The FOR-A 4K high-speed camera from FT-ONE didn't get all that much attention when it was first announced, due in part to the fact that it's probably going to be a rental only, but also because the name of both the company and the camera are easily confused and/or forgettable. No worries though, the camera does exist, and it's capable of some pretty astounding frame rates at extremely high-resolution. It's a specialty device for sure, but that doesn't mean we can't fantasize about using one, right? A Swiss company, Kamerawerk GmbH, put one to use in their recent No Sleep 4K music video (which they will be releasing as a 4K download), and they've posted a behind-the-scenes video showing the camera recording 4K at an astounding 860 frames per second, as well as another video showing off the rest of the production which is utilizing the Sony F65 as well.

Once things move to all 4K in Hollywood (which will likely happen in the next few years -- probably once Arri goes 4K), a camera like this is going to be in much higher demand, as the Phantom 65 Gold, the only other high-speed 4K camera besides the F65 and the RED EPIC, is "only" capable of about 200fps at its lowest 4K resolution (2.40). Sure, slow motion can be overused and it can get boring relatively fast, but there are definitely some things I would be very excited to see at these kinds of frame rates on a 4K screen -- like sports, for example.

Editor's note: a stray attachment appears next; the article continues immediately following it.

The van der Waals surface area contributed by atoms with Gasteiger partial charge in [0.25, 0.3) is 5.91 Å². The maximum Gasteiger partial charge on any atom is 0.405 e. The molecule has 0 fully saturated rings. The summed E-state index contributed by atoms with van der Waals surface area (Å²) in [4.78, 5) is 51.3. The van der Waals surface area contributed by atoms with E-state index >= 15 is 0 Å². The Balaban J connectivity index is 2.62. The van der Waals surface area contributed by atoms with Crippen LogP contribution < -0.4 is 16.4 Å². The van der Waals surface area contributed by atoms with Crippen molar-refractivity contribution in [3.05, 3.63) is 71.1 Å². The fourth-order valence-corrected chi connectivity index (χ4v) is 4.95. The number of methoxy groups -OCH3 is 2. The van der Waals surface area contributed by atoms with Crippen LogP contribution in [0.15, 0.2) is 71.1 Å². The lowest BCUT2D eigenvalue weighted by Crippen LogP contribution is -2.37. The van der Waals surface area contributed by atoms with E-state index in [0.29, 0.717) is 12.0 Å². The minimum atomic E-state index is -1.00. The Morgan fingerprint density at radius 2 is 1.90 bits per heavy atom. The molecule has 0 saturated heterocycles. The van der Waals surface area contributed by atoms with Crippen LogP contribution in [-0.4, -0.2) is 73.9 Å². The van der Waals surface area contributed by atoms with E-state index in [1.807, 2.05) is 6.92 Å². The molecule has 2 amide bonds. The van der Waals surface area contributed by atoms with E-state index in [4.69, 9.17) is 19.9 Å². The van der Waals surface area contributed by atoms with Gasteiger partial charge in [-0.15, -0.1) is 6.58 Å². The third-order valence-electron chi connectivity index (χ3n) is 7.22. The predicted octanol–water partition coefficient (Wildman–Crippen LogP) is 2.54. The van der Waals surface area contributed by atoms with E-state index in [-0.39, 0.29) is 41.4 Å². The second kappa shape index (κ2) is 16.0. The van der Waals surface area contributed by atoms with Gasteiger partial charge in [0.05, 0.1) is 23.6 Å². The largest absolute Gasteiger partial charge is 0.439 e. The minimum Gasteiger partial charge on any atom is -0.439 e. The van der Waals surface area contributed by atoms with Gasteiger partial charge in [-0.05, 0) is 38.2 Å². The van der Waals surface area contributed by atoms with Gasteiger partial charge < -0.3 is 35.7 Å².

They've also got this behind-the-scenes video with some more on the rest of the shoot:

This is a first short glimpse behind the scenes from our music video with Bubble Beatz, shot in "True 4K" with the Sony F65. An extensive Making Of, which will also detail the post production using exclusively Adobe software, along with all the glorious technical specs will follow after the official release.

"No Sleep 4K" will be available as a free download in full 4K resolution as well as a (for the time being downscaled) version optimised for Apple Retina Displays. Coming soon...

It's interesting that they are going to release a 4K download -- as those with higher than 1080p screens, like Apple Retina Display owners, will be able to see a full-screen video without any upscaling. 4K computer displays will likely be affordable sooner than 4K TVs, and with much closer viewing distances, more people will likely benefit from a 4K display connected to their computer.

Do you any of you think there are more uses for this beyond just becoming the 4K replacement of the Phantom? What are some of your favorite slow motion videos -- filmmaking related or not?